February 15, 2017

It is because we label them as just that. ‘Refugees’. This mark typecasts and strips away the humanity of these individuals, and it does so because it crafts a one-dimensional perception of them. 
IMG_20170104_143319_260What many of us lose sight of, is that they were often highly-educated professionals who thrived in their societies. Many are doctors, nurses, teachers, and lawyers. Doting fathers and mothers. 
I believe that this is what some of us fail to see in the west. Consequently, we create assumptions that these people are not capable of integrating into other societies, and especially our own. In reality, they are not only more than capable of adapting into our worlds, they can also further develop and advance them.
These assertions come from my own experiences living amongst them for three months in Northern Greece in the Summer of 2016, and providing medical services to them as a healthcare professional in Lebanon on a ten-day medical mission earlier this year.
I spent many nights as the sole healthcare provider in “Eko Camp” in Greece. During my first three-month stint, I met many beautiful souls. I never went hungry, because they ensured I was fed. I never went cold, because they ensured I was clothed and sheltered. I never felt alone, because they accompanied me. Never had I felt safer than in their company during my time in the refugee camps. 
My work kept me busy at night. Roughly 3000 people were in my care. Some nights ran smoothly on my end, and other nights were a little tougher to get through. I remember a frantic father running towards my direction yelling, “Mohammad! My daughter is in a lot of pain! Please come to my tent!”. I rushed over to the tent to find his 17-year-old girl wincing in pain with her hands on her flank (lower back) area. I asked what had happened, and in full English, she proceeded to give me the most thoroughly detailed medical history I had ever received in my eight years of being in healthcare. Dumbfounded, I asked her how was she able to describe her history so meticulously.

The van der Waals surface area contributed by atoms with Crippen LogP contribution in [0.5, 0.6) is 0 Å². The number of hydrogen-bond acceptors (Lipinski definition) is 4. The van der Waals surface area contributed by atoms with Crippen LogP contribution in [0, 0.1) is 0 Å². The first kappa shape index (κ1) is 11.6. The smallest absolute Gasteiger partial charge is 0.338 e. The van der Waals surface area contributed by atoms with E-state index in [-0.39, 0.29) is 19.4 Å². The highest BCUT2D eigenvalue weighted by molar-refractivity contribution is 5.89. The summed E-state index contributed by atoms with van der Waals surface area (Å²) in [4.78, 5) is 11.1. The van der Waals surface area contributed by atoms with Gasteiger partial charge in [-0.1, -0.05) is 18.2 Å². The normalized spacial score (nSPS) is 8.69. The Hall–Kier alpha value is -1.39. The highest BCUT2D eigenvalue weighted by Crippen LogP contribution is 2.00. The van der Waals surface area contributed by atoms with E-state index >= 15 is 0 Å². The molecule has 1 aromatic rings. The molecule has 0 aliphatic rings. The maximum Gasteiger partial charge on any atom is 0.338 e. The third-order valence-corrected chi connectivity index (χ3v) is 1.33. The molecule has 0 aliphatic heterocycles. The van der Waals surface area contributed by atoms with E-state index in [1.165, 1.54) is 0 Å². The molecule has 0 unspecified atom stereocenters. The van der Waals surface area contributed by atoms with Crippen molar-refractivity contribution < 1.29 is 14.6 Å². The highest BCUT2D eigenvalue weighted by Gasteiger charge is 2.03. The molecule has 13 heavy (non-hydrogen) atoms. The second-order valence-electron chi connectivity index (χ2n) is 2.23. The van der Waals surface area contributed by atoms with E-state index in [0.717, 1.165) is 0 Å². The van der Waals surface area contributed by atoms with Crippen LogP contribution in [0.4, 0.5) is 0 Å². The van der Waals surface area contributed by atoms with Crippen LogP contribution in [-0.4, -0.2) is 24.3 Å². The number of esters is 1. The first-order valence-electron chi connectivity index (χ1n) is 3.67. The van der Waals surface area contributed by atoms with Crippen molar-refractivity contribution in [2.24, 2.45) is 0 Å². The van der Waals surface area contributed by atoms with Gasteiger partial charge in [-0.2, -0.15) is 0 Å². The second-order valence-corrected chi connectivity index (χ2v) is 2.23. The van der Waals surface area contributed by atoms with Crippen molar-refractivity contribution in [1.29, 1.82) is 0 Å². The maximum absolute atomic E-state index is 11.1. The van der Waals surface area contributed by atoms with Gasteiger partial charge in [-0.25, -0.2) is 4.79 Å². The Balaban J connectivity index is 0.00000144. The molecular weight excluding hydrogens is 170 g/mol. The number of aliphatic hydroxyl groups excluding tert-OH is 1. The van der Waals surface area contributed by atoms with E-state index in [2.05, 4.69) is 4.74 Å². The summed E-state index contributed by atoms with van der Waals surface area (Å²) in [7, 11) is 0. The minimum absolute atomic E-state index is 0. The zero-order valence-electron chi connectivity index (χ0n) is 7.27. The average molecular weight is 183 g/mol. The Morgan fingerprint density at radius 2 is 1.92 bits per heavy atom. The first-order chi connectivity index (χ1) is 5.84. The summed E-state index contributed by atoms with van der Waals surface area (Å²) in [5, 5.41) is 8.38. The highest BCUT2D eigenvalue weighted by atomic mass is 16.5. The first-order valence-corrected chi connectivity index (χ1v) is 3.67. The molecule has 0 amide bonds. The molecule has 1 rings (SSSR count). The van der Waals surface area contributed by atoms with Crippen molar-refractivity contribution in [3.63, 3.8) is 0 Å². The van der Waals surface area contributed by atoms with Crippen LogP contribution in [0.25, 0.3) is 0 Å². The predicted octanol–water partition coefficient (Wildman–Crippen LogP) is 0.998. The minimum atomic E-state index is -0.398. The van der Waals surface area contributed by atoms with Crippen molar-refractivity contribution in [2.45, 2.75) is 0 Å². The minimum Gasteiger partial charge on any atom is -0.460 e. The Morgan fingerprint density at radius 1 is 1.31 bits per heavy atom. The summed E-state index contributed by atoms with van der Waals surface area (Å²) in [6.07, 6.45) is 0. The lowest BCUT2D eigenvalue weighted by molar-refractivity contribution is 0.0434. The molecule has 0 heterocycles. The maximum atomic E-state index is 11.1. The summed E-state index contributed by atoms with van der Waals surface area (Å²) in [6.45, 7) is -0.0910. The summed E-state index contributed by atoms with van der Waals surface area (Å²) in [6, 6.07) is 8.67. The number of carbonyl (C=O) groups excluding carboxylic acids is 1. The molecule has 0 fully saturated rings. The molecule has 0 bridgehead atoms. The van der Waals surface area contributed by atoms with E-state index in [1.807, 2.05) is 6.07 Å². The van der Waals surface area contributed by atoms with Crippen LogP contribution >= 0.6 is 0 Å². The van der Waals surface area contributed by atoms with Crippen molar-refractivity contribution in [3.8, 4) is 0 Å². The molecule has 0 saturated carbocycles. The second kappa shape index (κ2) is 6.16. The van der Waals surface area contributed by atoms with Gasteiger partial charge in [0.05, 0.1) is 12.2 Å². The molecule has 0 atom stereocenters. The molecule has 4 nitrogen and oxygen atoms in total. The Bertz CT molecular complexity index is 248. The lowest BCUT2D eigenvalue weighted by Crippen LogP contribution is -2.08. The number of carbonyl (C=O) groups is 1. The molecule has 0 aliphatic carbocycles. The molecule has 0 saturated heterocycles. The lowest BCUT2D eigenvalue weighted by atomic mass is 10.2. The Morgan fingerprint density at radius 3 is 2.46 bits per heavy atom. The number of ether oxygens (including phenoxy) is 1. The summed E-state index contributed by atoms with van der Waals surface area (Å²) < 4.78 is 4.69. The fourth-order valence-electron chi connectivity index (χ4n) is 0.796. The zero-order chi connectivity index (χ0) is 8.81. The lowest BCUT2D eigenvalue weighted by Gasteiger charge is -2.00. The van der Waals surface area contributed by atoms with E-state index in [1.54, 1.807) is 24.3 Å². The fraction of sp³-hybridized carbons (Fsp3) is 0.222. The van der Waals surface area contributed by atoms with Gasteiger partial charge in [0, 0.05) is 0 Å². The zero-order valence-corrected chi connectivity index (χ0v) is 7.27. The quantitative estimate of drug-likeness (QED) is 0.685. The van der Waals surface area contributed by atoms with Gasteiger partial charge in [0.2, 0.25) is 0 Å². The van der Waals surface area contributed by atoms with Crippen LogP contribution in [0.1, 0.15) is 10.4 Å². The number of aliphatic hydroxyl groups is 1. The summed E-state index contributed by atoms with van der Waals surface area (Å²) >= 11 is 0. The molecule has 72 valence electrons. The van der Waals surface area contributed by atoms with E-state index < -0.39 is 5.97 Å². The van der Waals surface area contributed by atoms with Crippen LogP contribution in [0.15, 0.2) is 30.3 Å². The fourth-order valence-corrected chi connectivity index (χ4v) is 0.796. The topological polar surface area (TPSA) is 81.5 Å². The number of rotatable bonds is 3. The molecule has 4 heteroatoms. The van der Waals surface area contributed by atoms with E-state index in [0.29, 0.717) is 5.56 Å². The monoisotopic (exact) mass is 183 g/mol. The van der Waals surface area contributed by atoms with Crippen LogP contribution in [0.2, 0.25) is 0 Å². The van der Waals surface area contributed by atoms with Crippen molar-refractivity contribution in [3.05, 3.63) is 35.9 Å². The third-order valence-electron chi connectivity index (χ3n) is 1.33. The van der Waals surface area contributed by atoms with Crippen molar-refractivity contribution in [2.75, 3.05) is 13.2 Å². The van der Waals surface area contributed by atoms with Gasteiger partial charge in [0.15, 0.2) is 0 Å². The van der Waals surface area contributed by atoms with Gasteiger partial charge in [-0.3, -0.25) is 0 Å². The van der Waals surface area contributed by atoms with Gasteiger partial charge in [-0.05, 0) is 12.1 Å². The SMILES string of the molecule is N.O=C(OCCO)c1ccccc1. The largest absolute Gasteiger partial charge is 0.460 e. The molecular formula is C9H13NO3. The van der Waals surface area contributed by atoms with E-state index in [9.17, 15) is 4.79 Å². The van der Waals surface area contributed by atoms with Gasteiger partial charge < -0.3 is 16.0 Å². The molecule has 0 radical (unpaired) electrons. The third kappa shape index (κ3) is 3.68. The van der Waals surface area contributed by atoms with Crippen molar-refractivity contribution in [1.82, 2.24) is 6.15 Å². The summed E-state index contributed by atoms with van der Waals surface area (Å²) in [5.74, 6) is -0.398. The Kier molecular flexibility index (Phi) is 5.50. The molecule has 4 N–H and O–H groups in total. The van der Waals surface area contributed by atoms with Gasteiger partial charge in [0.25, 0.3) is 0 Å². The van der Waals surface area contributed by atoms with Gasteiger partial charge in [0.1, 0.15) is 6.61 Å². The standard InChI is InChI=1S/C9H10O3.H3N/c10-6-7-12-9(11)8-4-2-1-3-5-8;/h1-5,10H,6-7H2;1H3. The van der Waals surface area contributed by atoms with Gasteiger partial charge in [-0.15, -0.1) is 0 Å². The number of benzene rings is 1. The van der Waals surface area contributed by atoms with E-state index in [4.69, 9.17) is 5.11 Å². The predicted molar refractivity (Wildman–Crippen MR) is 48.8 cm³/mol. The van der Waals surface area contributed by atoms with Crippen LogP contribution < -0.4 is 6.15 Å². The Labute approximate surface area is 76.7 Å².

“I was a second-year medical student back in Syria” she said.
“At 17?” I responded in shock. 
 “Yes. And I hope to continue school as soon as I can when I get out of Greece” she replied. 
It got me thinking how we are shutting our doors on people like her. To those who were in favor of the travel ban, a.k.a the “Muslim ban”, my question to them is, does this 17-year-old girl help or harm us? Is she really going to ‘terrorize’ people or help save their lives?
This was just one story amongst many others. Encounters of a similar nature happened all too often between Greece and Lebanon. I met many doctors, nurses, paramedics, teachers, carpenters, artists and many other skilled professionals, who also happened to be ‘refugees’. 
Why is it that we don’t see these people heading the news? Why didn’t we hear about the Syrian cook who fed the homeless in Germany at Christmas? Why not the two Syrian emergency-room doctors who are working as paramedics in Australia?
What is needed is to give humanity, identity and integrity back to those who have had these stripped away from them. We must remind ourselves, as well as others, that these incredible individuals are beyond their fleeting statuses as ‘refugees’. Moreover, we should be re-evaluating the definition of ‘refugee’ with its temporary nature in mind, rather than treating it as a sweeping term to be thrown around to stereotype and generalize truly remarkable and unique persons.
By Mohammad JD.
SAMS Medical Mission Volunteer
Check out this mini-documentary, “No Place Like Hope” produced by Mohammad during his medical mission to Greece, and his Instagram to see more photos from his trip.